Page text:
Re: [kitten] SPAKE Preauth

Greg Hudson <ghudson@mit.edu> Thu, 30 April 2015 16:08 UTC

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Date: Thu, 30 Apr 2015 12:07:54 -0400
From: Greg Hudson <ghudson@mit.edu>
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To: Nathaniel McCallum <npmccallum@redhat.com>, Nico Williams <nico@cryptonector.com>
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Subject: Re: [kitten] SPAKE Preauth
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On 04/30/2015 09:49 AM, Nathaniel McCallum wrote:
>>    Pre-auth methods that don't depend on the client's clock are 
>> mostly
>>    an optimization.  They are less of an optimization when failures
>>    count towards locking a principal, but still an optimization 
>> (since
>>    one can account for clock skew by adding one to N-strikes-you're- 
>>    locked policies).
> 
> As I stated in the draft: "where a timestamp is used, time
> synchronization between the client and KDC becomes a point of
> fragility." I think your paragraph here proves this point. Where
> synchronization is off, extra messages are sent. I think this
> qualifies as fragility.

Hm, I would give a more nuanced description:

In a normal scenario, the client can get the KDC's timestamp from the
PREAUTH_REQUIRED error.  This timestamp is unauthenticated, so using it
pretty much defeats any freshness value the timestamp might add to the
preauthentication protocol.  Since there isn't much freshness value in
that timestamp (an active or passive attacker immediately gets a
ciphertext with which to conduct offline password dictionary attacks,
rendering password lockout moot), the MIT krb5 client does use that
timestamp for encrypted preauth, and no extra messages are sent even if
the client's clock is off.

When authenticating with a keytab, a client might choose to use
optimistic encrypted timestamp preauth to indicate which key the client
possesses.  (The MIT krb5 client does not do this, and the MIT krb5 KDC
does not use the result for key selection.  The latter should definitely
change and the former might change.)  If this is done, clock skew could
force a second exchange.

I also thought it was weird to lead with timestamp issues in the draft.
 I'm not sure I would mention them all in section 1.

>>  - Section 1.2, the claim about why FAST is difficult to deploy 
>> requires
>>    more evidence, and I believe it's wrong.  The problem with FAST is
>>    that it's difficult to make it a requirement for PA-ENC-TIMESTAMP
>>    because FAST is not universally available yet -- the tragedy of
>>    legacy forever.  Sure, one has to deploy trust anchors, but then
>>    again, one doesn't have to (leap of faith), and one can (for 
>> machines
>>    that have "joined" a realm or hierarchy of realms).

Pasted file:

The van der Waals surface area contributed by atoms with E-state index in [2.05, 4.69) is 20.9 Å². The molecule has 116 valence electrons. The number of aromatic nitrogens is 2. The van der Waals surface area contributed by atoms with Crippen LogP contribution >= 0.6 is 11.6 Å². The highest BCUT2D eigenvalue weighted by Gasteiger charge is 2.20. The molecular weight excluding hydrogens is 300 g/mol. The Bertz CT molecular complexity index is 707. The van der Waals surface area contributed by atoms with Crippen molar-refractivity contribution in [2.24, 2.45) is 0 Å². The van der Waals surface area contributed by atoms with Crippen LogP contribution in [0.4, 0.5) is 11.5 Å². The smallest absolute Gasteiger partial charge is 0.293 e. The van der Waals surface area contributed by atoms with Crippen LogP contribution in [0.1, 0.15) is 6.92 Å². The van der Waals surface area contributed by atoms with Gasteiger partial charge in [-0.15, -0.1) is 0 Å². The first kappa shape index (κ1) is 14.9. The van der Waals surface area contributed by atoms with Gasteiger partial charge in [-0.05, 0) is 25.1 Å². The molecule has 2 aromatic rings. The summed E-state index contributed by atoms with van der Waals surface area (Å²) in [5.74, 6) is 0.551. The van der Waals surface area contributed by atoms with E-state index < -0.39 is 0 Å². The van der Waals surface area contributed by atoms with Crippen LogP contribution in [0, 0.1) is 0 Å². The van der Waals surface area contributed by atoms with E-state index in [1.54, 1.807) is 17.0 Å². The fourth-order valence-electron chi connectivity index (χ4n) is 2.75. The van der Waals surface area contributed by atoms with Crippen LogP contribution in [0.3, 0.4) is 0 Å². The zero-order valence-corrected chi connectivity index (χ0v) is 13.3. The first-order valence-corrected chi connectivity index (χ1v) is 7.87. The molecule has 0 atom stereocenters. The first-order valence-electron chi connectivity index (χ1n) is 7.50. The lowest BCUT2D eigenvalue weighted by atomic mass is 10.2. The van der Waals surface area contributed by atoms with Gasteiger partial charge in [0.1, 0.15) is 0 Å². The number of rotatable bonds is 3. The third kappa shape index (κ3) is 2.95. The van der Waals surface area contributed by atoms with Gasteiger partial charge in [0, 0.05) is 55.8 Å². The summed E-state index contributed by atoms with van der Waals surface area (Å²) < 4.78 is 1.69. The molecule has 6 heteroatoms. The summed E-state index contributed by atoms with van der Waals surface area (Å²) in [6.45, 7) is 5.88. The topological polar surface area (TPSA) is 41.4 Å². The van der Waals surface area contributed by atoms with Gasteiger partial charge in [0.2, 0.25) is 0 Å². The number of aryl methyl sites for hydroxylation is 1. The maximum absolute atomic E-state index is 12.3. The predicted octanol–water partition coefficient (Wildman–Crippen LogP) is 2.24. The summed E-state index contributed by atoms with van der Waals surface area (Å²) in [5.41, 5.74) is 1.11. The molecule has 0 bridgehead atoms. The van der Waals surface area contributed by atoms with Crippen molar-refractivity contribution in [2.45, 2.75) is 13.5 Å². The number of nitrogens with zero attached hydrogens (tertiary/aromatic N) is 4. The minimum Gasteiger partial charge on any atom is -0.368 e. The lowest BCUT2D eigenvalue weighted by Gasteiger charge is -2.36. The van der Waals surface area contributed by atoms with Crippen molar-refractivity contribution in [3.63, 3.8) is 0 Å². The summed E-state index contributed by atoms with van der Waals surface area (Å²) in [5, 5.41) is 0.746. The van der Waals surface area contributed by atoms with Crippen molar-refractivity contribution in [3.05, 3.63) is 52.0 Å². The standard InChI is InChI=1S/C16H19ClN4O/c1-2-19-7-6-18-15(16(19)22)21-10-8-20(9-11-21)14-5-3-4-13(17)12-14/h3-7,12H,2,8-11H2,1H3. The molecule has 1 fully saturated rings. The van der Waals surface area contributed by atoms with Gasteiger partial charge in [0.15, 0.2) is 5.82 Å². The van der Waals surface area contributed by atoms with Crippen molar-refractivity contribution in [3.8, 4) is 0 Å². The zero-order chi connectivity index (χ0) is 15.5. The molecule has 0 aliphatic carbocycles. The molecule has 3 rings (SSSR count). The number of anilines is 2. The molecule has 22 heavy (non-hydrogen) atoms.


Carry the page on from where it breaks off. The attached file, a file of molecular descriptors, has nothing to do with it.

This is partly true.  Unauthenticated anonymous PKINIT plus encrypted
challenge would carry some of the advantages of SPAKE preauth.  But
there are a lot of missing pieces for clients without keytabs:

* The MIT krb5 client only supports KDC-authenticated anonymous PKINIT
at this time.  That could change, but it would carry risks by
complicating the client security model (e.g. we need to make sure not to
do FAST OTP over the resulting channel).

* The get_in_tkt stack would need to be augmented to try anonymous
PKINIT FAST automatically.  At the moment the user (or other external
machinery) has to manually obtain anonymous tickets and then use those
as armor.

* Administrators have to turn on anonymous PKINIT; it's not on by
default.  To turn it on you have to generate a KDC certificate, even if
the client won't verify it.

* Anonymous PKINIT in MIT krb5 is slow right now because it only
supports integer DH.  It also increases the attack surface on the KDC
significantly, because PKINIT is so complicated.

Other implementations are in different states (e.g. Heimdal has
supported ECDH PKINIT for many years), but I think have most of the same
those missing pieces and some additional ones as well.

SPAKE preauth doesn't currently exist, which is also a big missing
piece.  The advantages are that:

1. It's just a preauth mech.  It provides all of its advantages without
requiring any difficult changes to other parts of the stack.  (It does
require some non-difficult changes discussed in RFC 6113: supplying a
single ETYPE-INFO2 value, cookie support within the KDC preauth
framework, and MORE_PREAUTH_DATA_NEEDED support in the client and KDC.)
 If it performs well enough, it could become available and used by
default, supplanting encrypted timestamp.

2. It supports second factor features which aren't currently supported
by any standard.

> I do think this document needs to justify why we just shouldn't use
> FAST like how RFC 6560 does. This draft represents a departure from
> the recently established precedent of second factors. The reason why
> this departure is necessary is because of the above reasons.

Agreed.  RFC 6113 states that "Mechanism designers should design FAST
factors, instead of new pre-authentication mechanisms outside of FAST."
 We are going against that advice, and need to justify why.

(Of course nothing prevents SPAKE from being used as a FAST factor, and
it builds on RFC 6113 features.)